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Money comes, the money goes: The week in Florida politics

September 8, 2018

TALLAHASSEE, Fla. (AP) — Florida’s 2018 midterm election is one of the most important in years. The governor’s office and all three Cabinet seats are on the ballot, Republican Gov. Rick Scott is challenging three-term Democratic U.S. Sen. Bill Nelson, several congressional seats will be competitive, and Floridians will vote on several proposed constitutional amendments, ranging from property tax cuts to banning greyhound racing. The following are items of political interest from the past week:

GILLUM’S WINDFALL

Tallahassee Mayor Andrew Gillum surprising victory in the Democratic primary for governor helped him jump out to an early fundraising lead over GOP nominee U.S. Rep. Ron DeSantis.

Gillum collected more than $4 million right after the Aug. 28 primary, according to campaign finance reports filed on Friday. By contrast, DeSantis reported taking in nearly $522,000 during the same time period.

The new reports only cover donations given until the end of August. But it was a substantial windfall for Gillum, who was outraised during the primary campaign by his other main Democratic opponents.

Gillum’s campaign also noted that it had received nearly 40,000 donations in the immediate aftermath of his victory. Geoff Burgan, a spokesman for Gillum, said the surge in donations is a signal of “unprecedented grassroots support.”

Among those giving money to Gillum was the Democratic Governors Association. The DGA gave $1 million to a political committee controlled by Gillum. His committee also got $1 million from wealthy hedge fund manager Donald Sussman and $10,000 from former NBA head coach Stan Van Gundy.

A political committee controlled by DeSantis got $100,000 from a political committee controlled by the Florida Chamber of Commerce and $25,000 from U.S. Rep. Matt Gaetz’s re-election campaign. Gaetz, a Republican from northwest Florida, has been a vocal backer of DeSantis.

Republicans have held the governor’s mansion for 20 years and during that time period their candidates have usually raised more money than Democrats.

But leading up to the primary, it was Agriculture Commissioner Adam Putnam who had pulled in substantial financial support from Florida’s business community and corporations. Putnam’s cash advantage, however, did not help him and he was crushed by DeSantis in the Republican primary.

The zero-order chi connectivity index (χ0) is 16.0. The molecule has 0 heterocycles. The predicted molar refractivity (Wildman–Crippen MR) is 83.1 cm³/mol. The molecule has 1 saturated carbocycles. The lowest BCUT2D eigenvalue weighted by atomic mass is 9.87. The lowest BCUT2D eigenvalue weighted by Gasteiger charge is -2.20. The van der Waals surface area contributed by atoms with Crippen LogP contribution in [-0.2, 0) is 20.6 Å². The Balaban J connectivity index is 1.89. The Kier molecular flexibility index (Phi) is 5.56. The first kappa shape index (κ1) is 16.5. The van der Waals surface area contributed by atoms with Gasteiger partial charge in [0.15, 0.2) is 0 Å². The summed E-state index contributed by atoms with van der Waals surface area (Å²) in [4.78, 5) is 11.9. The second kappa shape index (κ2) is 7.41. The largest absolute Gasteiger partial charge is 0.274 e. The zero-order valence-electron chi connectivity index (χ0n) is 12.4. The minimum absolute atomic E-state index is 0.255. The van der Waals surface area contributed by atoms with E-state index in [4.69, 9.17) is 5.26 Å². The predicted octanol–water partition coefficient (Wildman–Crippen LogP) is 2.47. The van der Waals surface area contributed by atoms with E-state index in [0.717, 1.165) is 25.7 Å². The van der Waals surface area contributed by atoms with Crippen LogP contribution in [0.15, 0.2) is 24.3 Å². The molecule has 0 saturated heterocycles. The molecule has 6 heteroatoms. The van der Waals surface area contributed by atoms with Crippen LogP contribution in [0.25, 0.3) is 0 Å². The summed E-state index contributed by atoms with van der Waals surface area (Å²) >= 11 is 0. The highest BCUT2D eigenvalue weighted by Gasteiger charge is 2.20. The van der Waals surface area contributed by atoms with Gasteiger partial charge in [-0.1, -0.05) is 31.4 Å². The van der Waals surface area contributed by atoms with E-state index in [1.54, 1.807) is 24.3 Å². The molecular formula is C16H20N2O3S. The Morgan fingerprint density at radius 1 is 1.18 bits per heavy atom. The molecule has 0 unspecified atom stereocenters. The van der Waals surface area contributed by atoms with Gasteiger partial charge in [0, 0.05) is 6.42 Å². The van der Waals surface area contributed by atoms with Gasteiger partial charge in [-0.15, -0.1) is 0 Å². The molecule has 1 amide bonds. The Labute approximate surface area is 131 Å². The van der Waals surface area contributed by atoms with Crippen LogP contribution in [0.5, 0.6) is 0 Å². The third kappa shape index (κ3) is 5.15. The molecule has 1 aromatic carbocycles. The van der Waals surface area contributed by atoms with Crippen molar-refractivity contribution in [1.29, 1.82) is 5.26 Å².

TAKE THE MONEY AND RUN

In the final weeks before the Democratic primary for governor, billionaire real estate investor Jeff Greene formed the Florida Defense Fund political committee and stocked it with $5 million. He promised to use the money to help Democrats in down ballot races after the election.

“This is my vision for Florida: I will help Democrats take back the Senate, make a dent in the House, and defend Bill Nelson’s U.S. Senate seat against Rick Scott,” Greene said in a press release announcing the formation of the committee. “Just imagine how effective we can be together.”

But Greene came in fourth of the five major candidates after spending nearly $36 million of his own money on the race, and now the $5 million pledged to down-ballot races is gone.

The day after the election, the committee repaid Greene $4,999,509.94.

THE OTHER LG CANDIDATE

Once one of the most outspoken Republicans in the Legislature, former Sen. Nancy Argenziano will be on the Florida ballot again — as the running mate of Reform Party candidate for governor Darcy Richardson.

It’s the latest in the winding path of Argenziano’s sometimes unusual political career, which includes making headlines for sending a 25-pound box of cow manure to a lobbyist as payback for disrespecting her.

Argenziano was elected to the House in 1996, to the Senate in 2002 and then was appointed to the Public Service Commission by then-Republican Gov. Charlie Crist in 2007. She resigned her PSC position early, called some of her Republican colleagues “clowns” and endorsed Democrat Alex Sink for governor in 2010. In 2012, filed paperwork to challenge then-Republican U.S. Rep. Steve Southerland as a Democrat, but her candidacy was ruled invalid because hadn’t been a registered Democrat long enough to qualify for the ballot. Instead she ran for the state House as an Independent Party candidate and lost.

Richardson and Argenziano will have a tough hill to climb. With two months until the election, they have $7,000 in the bank in a race where the major party candidates are expected to spend tens of millions of dollars.

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